I recently read an article shared by TRC which discussed research regarding praise in the classroom, entitled “Proof Points: Putting Praise to the Test”, by Jill Barshay. In this article, middle school teachers were trained to give positive feedback to their students and actively track what they said. “Teachers were coached to say three to five statements of praise for every reprimand and encouraged to raise their ‘praise rates,’ which were monitored,” noted Barshay. I appreciated the balance in the article, as it admitted that while some studies did show success in improved test scores for kids, other data showed little to no change.
In my high school classroom, I find that the best way to offer successful positive feedback is to be genuine and focused. Teenagers are excellent at reading hypocrisy and they are not too impressed by generic praise that does not relate to them as individuals, so the connection made between a high schooler and teacher must come from a genuine foundation of individual care and concern. Teens are desperately searching for belonging. Some people think they are only seeking to belong socially, but I think it’s deeper but also simpler than that. Kids want to belong in their whole day. In their classes, in the hallway, on the field, on the bus, at home…all kids really want is to belong. I don’t mean they want to conform – quite the contrary. In my experience, kids want to be individuals, they want to find their voice, but they want to be surrounded by people who listen to that voice they’re practicing. They want to feel safe enough to experiment and all the while they want to feel like they belong in the space they’re standing in.
For me, genuine and focused positive feedback starts the moment students approach my classroom door. I like to compliment a student’s shoes, ask them what their new nail polish color is called. I like to ask about what game they’re playing on their phone as they walk to put it in the phone caddy. Then I follow up with the student the next day, to show them I remember, I listen, and I truly care. When I’ve had a hard conversation with a student about their choice of behaviors, I make a point to check back in with them the next day to see if they have felt any resolution since we last talked. I’m not doing anything new or monumental whatsoever, but I believe students need to see that we are genuine and focused in how we relate to them and how we help them feel like they belong.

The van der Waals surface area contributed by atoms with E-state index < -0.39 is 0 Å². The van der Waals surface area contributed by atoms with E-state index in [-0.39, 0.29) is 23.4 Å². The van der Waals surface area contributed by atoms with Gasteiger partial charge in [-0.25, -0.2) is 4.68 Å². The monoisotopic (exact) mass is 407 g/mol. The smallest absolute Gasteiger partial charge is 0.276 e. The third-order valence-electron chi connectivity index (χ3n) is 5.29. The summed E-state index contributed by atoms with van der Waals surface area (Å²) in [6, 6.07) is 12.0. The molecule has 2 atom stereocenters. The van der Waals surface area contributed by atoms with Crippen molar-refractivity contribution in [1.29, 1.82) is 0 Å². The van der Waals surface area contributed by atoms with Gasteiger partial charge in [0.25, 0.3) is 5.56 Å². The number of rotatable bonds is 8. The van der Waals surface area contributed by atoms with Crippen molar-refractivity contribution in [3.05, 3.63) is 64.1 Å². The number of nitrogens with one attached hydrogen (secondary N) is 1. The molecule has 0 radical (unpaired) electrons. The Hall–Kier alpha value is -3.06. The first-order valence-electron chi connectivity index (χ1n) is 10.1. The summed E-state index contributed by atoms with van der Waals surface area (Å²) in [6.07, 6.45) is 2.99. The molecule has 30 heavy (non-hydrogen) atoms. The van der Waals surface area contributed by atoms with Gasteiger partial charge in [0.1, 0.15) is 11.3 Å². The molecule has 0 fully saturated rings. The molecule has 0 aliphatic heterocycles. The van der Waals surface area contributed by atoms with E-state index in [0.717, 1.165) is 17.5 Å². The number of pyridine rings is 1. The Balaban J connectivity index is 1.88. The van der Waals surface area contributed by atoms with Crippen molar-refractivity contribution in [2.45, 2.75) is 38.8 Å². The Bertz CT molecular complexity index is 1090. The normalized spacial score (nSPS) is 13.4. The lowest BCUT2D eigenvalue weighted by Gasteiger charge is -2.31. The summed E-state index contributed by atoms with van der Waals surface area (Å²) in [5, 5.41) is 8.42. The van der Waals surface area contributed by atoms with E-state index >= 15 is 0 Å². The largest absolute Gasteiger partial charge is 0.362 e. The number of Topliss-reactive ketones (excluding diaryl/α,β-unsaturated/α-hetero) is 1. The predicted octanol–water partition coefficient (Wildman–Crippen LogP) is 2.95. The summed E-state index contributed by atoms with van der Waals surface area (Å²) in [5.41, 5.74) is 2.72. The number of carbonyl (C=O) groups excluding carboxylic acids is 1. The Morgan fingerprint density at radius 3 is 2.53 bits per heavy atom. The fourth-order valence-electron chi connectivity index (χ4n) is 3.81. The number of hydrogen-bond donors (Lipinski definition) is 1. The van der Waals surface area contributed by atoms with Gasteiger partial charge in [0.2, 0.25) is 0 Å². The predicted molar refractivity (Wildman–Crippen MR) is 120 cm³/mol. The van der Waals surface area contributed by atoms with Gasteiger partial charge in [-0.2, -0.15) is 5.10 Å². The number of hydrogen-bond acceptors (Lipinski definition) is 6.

When it comes to my classroom as a whole, one approach that I use to help praise them in meaningful ways is through what I call Bravery Quizzes. It’s my spin on the awesome CPM concept of Participation Quizzes. Bravery Quizzes really showcase what are the most important observations I can make in my classroom – observations of my students being vulnerable. Vulnerability is vital to learning, and my focused praise of students working bravely and vulnerably with each other helps reinforce to students that the more open, honest, and brave they are, the more they will get out of their learning. I make a big deal of praising all of the questions I hear from students, and I remind them that being brave only happens when things are hard – it’s not brave to do the easy thing, to solve the easy problem. It’s brave when things are HARD – when you have to ask each other for help, when you have to try the problem once, twice, again and again, until you figure it out. That’s being brave! I have included a couple of screenshots of my Bravery Quizzes from one of my classes below, and our daily closure time is a great space for this full class discussion.
My favorite quote from the article was, “The purpose of all the praise is to reinforce the teacher’s rules and help the child feel good about making progress.” I look forward to helping each child feel good about making progress. THAT’S IT. It’s all about the progress.